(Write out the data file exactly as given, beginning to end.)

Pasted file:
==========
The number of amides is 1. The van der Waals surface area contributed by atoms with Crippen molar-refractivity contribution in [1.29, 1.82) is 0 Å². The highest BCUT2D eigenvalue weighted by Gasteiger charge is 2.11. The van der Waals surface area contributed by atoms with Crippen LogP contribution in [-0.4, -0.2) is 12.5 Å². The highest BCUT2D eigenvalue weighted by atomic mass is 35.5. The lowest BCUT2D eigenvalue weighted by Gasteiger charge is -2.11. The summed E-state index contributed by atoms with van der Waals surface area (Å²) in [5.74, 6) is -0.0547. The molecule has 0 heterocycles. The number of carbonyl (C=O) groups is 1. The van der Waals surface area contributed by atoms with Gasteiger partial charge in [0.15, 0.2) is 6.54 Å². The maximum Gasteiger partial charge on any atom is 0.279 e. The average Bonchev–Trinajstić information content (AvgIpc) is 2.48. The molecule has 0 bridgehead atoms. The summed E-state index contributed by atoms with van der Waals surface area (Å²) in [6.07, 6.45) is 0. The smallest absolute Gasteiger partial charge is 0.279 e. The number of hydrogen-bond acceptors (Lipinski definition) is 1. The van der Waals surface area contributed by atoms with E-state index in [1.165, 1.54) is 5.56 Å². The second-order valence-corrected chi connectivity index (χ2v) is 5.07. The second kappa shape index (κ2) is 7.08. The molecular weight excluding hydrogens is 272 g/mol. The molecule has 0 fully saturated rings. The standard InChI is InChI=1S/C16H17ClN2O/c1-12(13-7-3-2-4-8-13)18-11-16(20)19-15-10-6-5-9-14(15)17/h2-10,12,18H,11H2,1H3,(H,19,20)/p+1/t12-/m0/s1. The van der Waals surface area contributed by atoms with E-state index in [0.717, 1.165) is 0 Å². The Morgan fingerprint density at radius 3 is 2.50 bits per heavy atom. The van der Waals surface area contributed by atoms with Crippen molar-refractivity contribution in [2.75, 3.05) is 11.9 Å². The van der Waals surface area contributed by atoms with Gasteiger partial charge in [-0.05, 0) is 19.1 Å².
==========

The number of amides is 1. The van der Waals surface area contributed by atoms with Crippen molar-refractivity contribution in [1.29, 1.82) is 0 Å². The highest BCUT2D eigenvalue weighted by Gasteiger charge is 2.11. The van der Waals surface area contributed by atoms with Crippen LogP contribution in [-0.4, -0.2) is 12.5 Å². The highest BCUT2D eigenvalue weighted by atomic mass is 35.5. The lowest BCUT2D eigenvalue weighted by Gasteiger charge is -2.11. The summed E-state index contributed by atoms with van der Waals surface area (Å²) in [5.74, 6) is -0.0547. The molecule has 0 heterocycles. The number of carbonyl (C=O) groups is 1. The van der Waals surface area contributed by atoms with Gasteiger partial charge in [0.15, 0.2) is 6.54 Å². The maximum Gasteiger partial charge on any atom is 0.279 e. The average Bonchev–Trinajstić information content (AvgIpc) is 2.48. The molecule has 0 bridgehead atoms. The summed E-state index contributed by atoms with van der Waals surface area (Å²) in [6.07, 6.45) is 0. The smallest absolute Gasteiger partial charge is 0.279 e. The number of hydrogen-bond acceptors (Lipinski definition) is 1. The van der Waals surface area contributed by atoms with E-state index in [1.165, 1.54) is 5.56 Å². The second-order valence-corrected chi connectivity index (χ2v) is 5.07. The second kappa shape index (κ2) is 7.08. The molecular weight excluding hydrogens is 272 g/mol. The molecule has 0 fully saturated rings. The standard InChI is InChI=1S/C16H17ClN2O/c1-12(13-7-3-2-4-8-13)18-11-16(20)19-15-10-6-5-9-14(15)17/h2-10,12,18H,11H2,1H3,(H,19,20)/p+1/t12-/m0/s1. The van der Waals surface area contributed by atoms with E-state index in [0.717, 1.165) is 0 Å². The Morgan fingerprint density at radius 3 is 2.50 bits per heavy atom. The van der Waals surface area contributed by atoms with Crippen molar-refractivity contribution in [2.75, 3.05) is 11.9 Å². The van der Waals surface area contributed by atoms with Gasteiger partial charge in [-0.05, 0) is 19.1 Å².